She is 7 and she’s having bad dreams.
Her father is a Hudson, N.H., police officer and she is terrified for him ever since she heard the news about Michael Briggs, the Manchester, N.H., police officer who was shot to death while on bicycle patrol. When she thinks about it, she begins to cry. She worries that the same thing will happen to her daddy.
She is not alone. For families of law-enforcement officers, it comes with the job. There is no telling what awaits a police officer when he or she steps out the door in the morning. There is never a guarantee that they’ll be coming home at the end of their shift.
The moment they put on the badge and the uniform, they become a target. How many people can say that about their jobs? They have signed a contract that may put them in harm’s way at a moment’s notice. Sometimes there is no notice.
In 1988, Officer David Payne, a member of the Rumford, Maine, Police Department, was dispatched to a routine car crash. The car had gone off the road. As he arrived on the scene, he climbed down an embankment where the car had been found. As he got near the car, shots rang out, five or six of them. Officers on the road heard him scream, “I’ve been hit. I’ve been hit.”
Officer David Payne had been shot twice with a .44-caliber handgun. He died a short time later, leaving a wife and family.
In 1993, Dracut Detective James Wagner looked down the barrel of a gun, not once, but twice. The first time was after he stopped a car on Route 110 in Dracut. The suspect drew a gun and pointed it in Wagner’s face. It jammed.
Two weeks later, on his first day back on the job after a required leave of absence, Wagner chased a guy who had just grabbed his estranged son out of nursery school. The guy had a pistol in his hand and a cache of rifles in the trunk of his car. Wagner talked him out of doing something stupid.
A couple of years ago, some guy in a stolen car tried to chase down Billerica Police Sgt. Steven Elmore. Fortunately, Elmore got the better of the guy and slapped the cuffs on him. The guy was out on bail and back on the street before Elmore was through with the paperwork.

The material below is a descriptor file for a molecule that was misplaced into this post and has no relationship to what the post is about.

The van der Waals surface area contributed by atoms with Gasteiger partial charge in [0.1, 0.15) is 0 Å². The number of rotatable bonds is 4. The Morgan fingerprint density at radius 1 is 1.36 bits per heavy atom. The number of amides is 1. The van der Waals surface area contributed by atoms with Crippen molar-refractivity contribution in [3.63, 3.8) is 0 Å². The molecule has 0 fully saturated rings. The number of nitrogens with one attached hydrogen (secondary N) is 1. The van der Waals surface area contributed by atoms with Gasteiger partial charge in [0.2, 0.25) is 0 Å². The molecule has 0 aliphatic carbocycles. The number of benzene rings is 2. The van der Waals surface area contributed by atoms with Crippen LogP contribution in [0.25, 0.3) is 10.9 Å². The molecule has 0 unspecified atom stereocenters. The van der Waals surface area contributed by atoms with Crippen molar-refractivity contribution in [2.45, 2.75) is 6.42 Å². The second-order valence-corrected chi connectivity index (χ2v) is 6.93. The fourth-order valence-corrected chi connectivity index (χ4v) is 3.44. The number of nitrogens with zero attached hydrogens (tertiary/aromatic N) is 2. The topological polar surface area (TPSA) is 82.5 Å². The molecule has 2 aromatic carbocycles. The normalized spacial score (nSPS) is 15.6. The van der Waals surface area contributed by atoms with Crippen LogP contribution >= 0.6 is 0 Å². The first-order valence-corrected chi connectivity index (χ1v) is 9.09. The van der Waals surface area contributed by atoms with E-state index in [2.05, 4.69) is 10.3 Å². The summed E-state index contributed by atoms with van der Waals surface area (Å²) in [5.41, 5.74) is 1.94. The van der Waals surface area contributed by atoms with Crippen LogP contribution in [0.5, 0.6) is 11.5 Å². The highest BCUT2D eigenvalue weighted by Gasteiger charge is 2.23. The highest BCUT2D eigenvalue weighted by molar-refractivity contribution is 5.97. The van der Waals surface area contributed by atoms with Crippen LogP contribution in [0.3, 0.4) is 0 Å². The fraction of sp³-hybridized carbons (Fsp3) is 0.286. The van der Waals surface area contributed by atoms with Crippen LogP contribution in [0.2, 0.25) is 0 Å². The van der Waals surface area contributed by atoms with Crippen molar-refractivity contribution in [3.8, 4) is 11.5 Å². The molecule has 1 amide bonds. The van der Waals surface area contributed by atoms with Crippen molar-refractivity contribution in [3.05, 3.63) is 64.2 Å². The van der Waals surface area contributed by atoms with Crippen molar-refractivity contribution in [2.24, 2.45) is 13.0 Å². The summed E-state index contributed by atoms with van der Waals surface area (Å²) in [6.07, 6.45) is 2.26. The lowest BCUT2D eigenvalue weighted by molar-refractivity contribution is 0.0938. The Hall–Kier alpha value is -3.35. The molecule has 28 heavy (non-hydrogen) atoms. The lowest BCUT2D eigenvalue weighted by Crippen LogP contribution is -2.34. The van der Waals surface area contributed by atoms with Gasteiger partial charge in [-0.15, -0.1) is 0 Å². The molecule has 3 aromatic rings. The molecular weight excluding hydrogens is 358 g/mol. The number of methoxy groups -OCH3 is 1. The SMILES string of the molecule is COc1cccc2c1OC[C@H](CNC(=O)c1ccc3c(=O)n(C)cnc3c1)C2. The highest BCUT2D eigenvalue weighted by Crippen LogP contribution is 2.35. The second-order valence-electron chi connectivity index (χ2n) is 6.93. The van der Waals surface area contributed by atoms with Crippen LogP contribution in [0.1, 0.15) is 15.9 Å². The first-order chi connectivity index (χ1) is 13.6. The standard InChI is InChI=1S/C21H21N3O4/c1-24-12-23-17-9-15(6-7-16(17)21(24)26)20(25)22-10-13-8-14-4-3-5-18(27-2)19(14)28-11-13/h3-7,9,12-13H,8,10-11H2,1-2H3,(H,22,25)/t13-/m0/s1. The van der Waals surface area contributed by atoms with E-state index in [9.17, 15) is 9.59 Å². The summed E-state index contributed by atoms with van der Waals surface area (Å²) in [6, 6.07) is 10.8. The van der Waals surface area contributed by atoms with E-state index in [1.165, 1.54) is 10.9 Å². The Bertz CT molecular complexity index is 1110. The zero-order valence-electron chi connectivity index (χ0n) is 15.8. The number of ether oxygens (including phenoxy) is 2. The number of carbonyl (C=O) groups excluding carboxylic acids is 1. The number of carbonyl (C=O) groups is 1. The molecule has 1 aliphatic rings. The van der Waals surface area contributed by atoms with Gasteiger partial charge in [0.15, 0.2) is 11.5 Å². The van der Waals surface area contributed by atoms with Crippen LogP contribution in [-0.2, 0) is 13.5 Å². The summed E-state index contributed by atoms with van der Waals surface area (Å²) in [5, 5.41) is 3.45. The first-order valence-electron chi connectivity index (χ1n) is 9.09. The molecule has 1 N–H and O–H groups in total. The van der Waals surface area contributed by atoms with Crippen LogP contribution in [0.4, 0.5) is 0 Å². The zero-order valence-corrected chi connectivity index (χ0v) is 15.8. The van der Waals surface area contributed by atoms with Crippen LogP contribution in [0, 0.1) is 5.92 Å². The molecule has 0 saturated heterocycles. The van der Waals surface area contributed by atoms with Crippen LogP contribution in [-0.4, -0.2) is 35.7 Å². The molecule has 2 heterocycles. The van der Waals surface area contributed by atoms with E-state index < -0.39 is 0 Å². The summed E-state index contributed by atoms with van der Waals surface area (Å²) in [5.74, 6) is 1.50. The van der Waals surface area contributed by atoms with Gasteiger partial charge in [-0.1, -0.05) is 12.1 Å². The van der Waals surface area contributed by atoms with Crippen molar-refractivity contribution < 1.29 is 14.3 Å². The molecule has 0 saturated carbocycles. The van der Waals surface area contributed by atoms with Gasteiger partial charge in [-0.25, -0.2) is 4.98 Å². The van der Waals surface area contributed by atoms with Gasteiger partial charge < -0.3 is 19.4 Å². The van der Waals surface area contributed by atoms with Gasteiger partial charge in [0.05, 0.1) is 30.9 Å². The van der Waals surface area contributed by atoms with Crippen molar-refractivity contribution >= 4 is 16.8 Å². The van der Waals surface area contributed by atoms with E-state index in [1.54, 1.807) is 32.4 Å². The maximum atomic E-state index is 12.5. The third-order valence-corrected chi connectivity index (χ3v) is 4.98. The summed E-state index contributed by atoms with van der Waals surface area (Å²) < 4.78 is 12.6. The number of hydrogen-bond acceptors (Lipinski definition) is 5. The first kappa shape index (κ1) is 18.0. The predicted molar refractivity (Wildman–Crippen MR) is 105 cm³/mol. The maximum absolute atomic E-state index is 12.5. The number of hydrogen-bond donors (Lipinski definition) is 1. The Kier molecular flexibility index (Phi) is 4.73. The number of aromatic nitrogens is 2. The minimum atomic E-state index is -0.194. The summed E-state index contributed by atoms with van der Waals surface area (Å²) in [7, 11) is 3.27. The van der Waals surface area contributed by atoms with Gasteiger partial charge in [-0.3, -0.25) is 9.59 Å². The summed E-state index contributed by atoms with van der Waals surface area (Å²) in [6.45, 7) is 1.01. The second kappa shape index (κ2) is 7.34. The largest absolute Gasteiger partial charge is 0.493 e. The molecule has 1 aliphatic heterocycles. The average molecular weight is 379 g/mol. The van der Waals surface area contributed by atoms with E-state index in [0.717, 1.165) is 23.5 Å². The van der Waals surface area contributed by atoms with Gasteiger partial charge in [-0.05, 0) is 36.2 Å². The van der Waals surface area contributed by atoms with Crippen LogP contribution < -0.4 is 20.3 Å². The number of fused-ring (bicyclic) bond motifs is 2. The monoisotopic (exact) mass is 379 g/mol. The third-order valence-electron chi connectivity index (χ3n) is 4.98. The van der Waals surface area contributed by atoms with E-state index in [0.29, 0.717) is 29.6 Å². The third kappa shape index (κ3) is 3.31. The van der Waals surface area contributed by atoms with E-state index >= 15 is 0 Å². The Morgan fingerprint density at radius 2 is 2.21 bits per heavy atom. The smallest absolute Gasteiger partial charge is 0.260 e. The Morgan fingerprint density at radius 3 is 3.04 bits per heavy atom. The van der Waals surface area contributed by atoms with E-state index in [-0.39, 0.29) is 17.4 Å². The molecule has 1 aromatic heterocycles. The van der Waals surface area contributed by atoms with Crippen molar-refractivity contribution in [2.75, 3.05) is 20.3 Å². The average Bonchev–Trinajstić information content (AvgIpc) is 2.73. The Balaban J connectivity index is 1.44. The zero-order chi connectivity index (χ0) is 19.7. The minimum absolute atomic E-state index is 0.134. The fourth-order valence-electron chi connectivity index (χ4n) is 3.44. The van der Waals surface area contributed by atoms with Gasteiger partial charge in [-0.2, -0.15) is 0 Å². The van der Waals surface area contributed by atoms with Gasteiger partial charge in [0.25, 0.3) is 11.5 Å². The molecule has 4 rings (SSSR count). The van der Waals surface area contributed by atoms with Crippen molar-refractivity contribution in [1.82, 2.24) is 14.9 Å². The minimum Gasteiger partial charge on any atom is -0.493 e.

For all the jokes about sitting around the coffee shop or snoozing in their cars, there are very few people who know, firsthand, what police officers do. All we know is that when we’re driving 15 or 20 miles an hour over the speed limit and those blue lights come on behind us, it’s going to cost us time and money. We grumble that the cops are “out to get us.”
But what we don’t know is that the cop is wondering just who is in the car and what the driver’s intentions are. As they walk up to the window, they’re probably thinking about their wives and families , wondering if they’ll ever see them again.
New Hampshire authorities are calling for the death penalty for Michael Addison, Briggs’ alleged shooter. I’ve heard the argument that the cop killers should not get the death penalty if it’s not applied across the board. Hogwash. These men and women do a job that none of us want to do. They’re compensated reasonably, no question, but every day on the job poses a new threat. What they do is heroic. Whether it’s volunteering to cook breakfast at the local senior center, gathering up toys for poor kids at Christmas or running a junior police academy at the local elementary school.
Whether it’s breaking up a drug ring or responding to the 80-year-old woman who just fell down the stairs, directing traffic or stopping an armed robbery in progress.
Words like courage, valor and dedication are strewn about when platitudes are being offered for a cop who has died a violent death. But do they mean anything to the average person? Think about that the next time those blue lights come up behind you when you’re doing 45 in a 30-mph zone.
Dennis Shaughnessey’s e-mail address is email@example.com.